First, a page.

How To Be Sawed In Half
TheatreChicago.com, August 26,
August 26, 2000
New City, August 31, 2000
Free Press, September 6, 2000
Chicago Sun-Times, August 30, 2000
Chicago Tribune, August 25,
Chicago Sun-Times, August 25,
There are plenty of fun moments, and the magic
tricks were drawing gasps from the audience the night I attended.
The costumes and set are stunning, and both actors are on
top of their game; there is enough strength in the performances
and visuals to recommend this show.
New City, August 31,
There are more than a few parallels between
sleights-of-hand masquerading as extraordinary things and
truly extraordinary things masquerading as banal, everyday
occurrences. By pairing an aging, mediocre magician named
Prospero (George A. Wilson) with a cunning, youthful assistant
called Calibana (Rachel Sledd), McDermott provides the framework
for an exquisitely original meditation on the power of everyday
manipulations and astounding feats of brazen rebellion.
- Catey Sullivan -
Free Press, September
The characters’ reality is reflected
by our real-life setting, as Thirteenth Tribe, in a coup,
secured not one of the Athenaeum’s tiny studios but
its grand, beautiful mainstage, which seats almost 1,000.
Director Joanna Settle makes excellent use of this excellent
opportunity, fully utilizing the balcony boxes, trap doors
and fly spaces such a theatre possesses.
As the aging, addled Prospero, George A. Wilson
is at his best when failing to pull off the many tricks and
sleights-of-hand his act requires. With Rachel Sledd as the
sexy Calibana, he shares an amusing repartee of missed cues
and lost opportunities. Sledd, meanwhile, proves with her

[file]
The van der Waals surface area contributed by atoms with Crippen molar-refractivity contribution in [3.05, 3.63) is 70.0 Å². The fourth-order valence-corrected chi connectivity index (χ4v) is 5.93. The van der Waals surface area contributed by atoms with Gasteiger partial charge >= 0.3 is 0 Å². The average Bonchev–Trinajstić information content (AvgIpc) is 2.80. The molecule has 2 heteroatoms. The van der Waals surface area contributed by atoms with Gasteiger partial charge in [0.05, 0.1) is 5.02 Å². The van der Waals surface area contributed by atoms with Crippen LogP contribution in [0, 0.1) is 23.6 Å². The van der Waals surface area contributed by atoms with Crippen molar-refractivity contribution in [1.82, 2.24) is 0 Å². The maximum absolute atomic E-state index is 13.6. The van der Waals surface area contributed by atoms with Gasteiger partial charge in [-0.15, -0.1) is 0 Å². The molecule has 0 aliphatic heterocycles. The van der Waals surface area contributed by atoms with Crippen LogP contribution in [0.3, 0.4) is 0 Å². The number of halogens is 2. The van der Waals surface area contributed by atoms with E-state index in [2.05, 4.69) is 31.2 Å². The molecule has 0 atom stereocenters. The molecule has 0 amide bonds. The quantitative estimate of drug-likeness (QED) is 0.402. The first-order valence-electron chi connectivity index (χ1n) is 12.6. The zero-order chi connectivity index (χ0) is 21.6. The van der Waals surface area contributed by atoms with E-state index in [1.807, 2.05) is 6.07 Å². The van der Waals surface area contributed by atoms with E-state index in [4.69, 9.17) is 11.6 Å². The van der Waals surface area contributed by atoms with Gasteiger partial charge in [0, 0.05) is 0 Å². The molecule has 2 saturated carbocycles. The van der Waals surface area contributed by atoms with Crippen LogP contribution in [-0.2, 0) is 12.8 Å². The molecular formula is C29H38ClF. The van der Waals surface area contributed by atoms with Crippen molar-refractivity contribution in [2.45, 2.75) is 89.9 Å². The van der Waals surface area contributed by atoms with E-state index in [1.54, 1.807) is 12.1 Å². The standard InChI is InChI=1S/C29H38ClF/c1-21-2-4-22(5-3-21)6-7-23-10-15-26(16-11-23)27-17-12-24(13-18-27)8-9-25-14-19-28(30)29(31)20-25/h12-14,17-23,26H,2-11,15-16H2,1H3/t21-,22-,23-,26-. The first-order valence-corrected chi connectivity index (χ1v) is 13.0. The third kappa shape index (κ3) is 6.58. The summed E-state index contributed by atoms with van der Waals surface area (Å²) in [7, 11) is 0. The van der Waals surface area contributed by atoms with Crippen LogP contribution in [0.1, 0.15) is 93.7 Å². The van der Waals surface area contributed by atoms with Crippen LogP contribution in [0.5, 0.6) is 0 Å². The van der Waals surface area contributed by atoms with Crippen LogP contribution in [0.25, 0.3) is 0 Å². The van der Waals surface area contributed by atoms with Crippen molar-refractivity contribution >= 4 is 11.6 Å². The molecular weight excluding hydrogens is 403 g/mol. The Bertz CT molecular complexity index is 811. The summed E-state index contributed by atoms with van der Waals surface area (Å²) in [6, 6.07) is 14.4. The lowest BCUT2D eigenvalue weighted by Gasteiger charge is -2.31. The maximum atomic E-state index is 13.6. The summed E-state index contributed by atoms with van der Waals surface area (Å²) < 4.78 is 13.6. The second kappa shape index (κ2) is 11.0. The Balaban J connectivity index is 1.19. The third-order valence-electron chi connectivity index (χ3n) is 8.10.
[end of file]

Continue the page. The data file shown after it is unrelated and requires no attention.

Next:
superior stage presence Calibana’s assertion that “the
assistant is really the main attraction.”
Stephanie Nelson’s set design makes for
a beautifully arresting image, especially when contrasted
against the vast open space of the stage. Stacy Ellen Rich
dresses Calibana in everything from a lovely white sequined
dress with a fur cape to an outrageously garish outfit of
yellow and fuschia stripes, complete with a laughable matching
bow. A three-piece band, Maestro Matic, delightfully provides
original accompaniment and sound effects, amping the comedy.
G.D. Smith projects images on an upturned hanging dress;
Gwen Grossman produces a fine effect with extensive footlighting;
and rabbits even run rampant after a hat trick goes typically
Give Thirteenth Tribe credit for the will to
- Web Behrens -
Sun-Times, August 30, 2000
There is exemplary, hugely imaginative work
from Maestro Matic, a trio of composer-sound designers (Doug
Brush, Mark Messing and Oliver Steck) who provide a complex
accompaniment to the show from their perch in a balcony box.
Stephanie Nelson’s colorful toy-theatre set, Stacy
Ellen Rich’s playfully kitschy costumes and Gwen Grossman’s
lighting (which help turn Calibana’s hoop skirt into
a movie screen) also are full of invention.
- Hedy Weiss -
August 25, 2000
To Be Sawed in Half
August 25, 2000
to Be Sawed in Half